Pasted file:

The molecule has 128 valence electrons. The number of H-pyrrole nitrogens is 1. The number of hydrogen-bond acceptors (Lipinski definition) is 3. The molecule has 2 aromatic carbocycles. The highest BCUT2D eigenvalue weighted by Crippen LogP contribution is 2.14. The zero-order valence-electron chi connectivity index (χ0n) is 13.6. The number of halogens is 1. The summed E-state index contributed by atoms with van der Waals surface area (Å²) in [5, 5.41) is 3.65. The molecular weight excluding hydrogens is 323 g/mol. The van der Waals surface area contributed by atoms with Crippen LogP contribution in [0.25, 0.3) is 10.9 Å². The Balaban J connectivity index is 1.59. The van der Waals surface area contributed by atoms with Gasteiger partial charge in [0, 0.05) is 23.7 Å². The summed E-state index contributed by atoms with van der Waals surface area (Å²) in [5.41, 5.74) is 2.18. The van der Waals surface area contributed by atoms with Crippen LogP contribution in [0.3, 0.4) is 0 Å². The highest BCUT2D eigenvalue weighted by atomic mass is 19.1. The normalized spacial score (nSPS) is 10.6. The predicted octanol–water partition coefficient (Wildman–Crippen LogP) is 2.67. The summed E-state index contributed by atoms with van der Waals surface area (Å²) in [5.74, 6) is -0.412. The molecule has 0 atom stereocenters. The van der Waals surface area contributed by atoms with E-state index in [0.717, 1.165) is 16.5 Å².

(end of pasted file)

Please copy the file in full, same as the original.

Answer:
The molecule has 128 valence electrons. The number of H-pyrrole nitrogens is 1. The number of hydrogen-bond acceptors (Lipinski definition) is 3. The molecule has 2 aromatic carbocycles. The highest BCUT2D eigenvalue weighted by Crippen LogP contribution is 2.14. The zero-order valence-electron chi connectivity index (χ0n) is 13.6. The number of halogens is 1. The summed E-state index contributed by atoms with van der Waals surface area (Å²) in [5, 5.41) is 3.65. The molecular weight excluding hydrogens is 323 g/mol. The van der Waals surface area contributed by atoms with Crippen LogP contribution in [0.25, 0.3) is 10.9 Å². The Balaban J connectivity index is 1.59. The van der Waals surface area contributed by atoms with Gasteiger partial charge in [0, 0.05) is 23.7 Å². The summed E-state index contributed by atoms with van der Waals surface area (Å²) in [5.41, 5.74) is 2.18. The van der Waals surface area contributed by atoms with Crippen LogP contribution in [0.3, 0.4) is 0 Å². The highest BCUT2D eigenvalue weighted by atomic mass is 19.1. The normalized spacial score (nSPS) is 10.6. The predicted octanol–water partition coefficient (Wildman–Crippen LogP) is 2.67. The summed E-state index contributed by atoms with van der Waals surface area (Å²) in [5.74, 6) is -0.412. The molecule has 0 atom stereocenters. The van der Waals surface area contributed by atoms with E-state index in [0.717, 1.165) is 16.5 Å².